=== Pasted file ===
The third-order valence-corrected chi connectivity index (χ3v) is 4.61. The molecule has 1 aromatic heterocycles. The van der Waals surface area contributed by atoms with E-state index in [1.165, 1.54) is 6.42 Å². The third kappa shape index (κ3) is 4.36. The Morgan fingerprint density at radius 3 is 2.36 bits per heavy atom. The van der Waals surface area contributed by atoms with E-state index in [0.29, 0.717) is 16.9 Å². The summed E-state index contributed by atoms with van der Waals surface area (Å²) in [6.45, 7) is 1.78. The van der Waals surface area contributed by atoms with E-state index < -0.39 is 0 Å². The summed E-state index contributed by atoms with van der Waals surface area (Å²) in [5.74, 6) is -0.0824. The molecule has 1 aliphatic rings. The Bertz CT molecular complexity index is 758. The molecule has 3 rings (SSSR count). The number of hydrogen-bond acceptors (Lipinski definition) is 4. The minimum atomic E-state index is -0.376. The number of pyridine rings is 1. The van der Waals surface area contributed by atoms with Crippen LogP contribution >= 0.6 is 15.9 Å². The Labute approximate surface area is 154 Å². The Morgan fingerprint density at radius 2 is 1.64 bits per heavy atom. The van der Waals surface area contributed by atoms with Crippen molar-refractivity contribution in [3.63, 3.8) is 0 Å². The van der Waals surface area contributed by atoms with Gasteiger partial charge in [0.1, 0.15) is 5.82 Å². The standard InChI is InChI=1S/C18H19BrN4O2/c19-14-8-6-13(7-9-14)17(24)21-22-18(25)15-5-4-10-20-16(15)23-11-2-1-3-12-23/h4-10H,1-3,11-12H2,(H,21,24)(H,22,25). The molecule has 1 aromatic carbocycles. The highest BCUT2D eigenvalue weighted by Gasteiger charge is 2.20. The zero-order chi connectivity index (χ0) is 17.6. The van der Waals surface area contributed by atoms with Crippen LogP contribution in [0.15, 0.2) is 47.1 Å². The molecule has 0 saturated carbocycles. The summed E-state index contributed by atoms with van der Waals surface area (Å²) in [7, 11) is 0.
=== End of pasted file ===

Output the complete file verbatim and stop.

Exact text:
The third-order valence-corrected chi connectivity index (χ3v) is 4.61. The molecule has 1 aromatic heterocycles. The van der Waals surface area contributed by atoms with E-state index in [1.165, 1.54) is 6.42 Å². The third kappa shape index (κ3) is 4.36. The Morgan fingerprint density at radius 3 is 2.36 bits per heavy atom. The van der Waals surface area contributed by atoms with E-state index in [0.29, 0.717) is 16.9 Å². The summed E-state index contributed by atoms with van der Waals surface area (Å²) in [6.45, 7) is 1.78. The van der Waals surface area contributed by atoms with E-state index < -0.39 is 0 Å². The summed E-state index contributed by atoms with van der Waals surface area (Å²) in [5.74, 6) is -0.0824. The molecule has 1 aliphatic rings. The Bertz CT molecular complexity index is 758. The molecule has 3 rings (SSSR count). The number of hydrogen-bond acceptors (Lipinski definition) is 4. The minimum atomic E-state index is -0.376. The number of pyridine rings is 1. The van der Waals surface area contributed by atoms with Crippen LogP contribution >= 0.6 is 15.9 Å². The Labute approximate surface area is 154 Å². The Morgan fingerprint density at radius 2 is 1.64 bits per heavy atom. The van der Waals surface area contributed by atoms with Crippen molar-refractivity contribution in [3.63, 3.8) is 0 Å². The van der Waals surface area contributed by atoms with Gasteiger partial charge in [0.1, 0.15) is 5.82 Å². The standard InChI is InChI=1S/C18H19BrN4O2/c19-14-8-6-13(7-9-14)17(24)21-22-18(25)15-5-4-10-20-16(15)23-11-2-1-3-12-23/h4-10H,1-3,11-12H2,(H,21,24)(H,22,25). The molecule has 1 aromatic carbocycles. The highest BCUT2D eigenvalue weighted by Gasteiger charge is 2.20. The zero-order chi connectivity index (χ0) is 17.6. The van der Waals surface area contributed by atoms with Crippen LogP contribution in [0.15, 0.2) is 47.1 Å². The molecule has 0 saturated carbocycles. The summed E-state index contributed by atoms with van der Waals surface area (Å²) in [7, 11) is 0.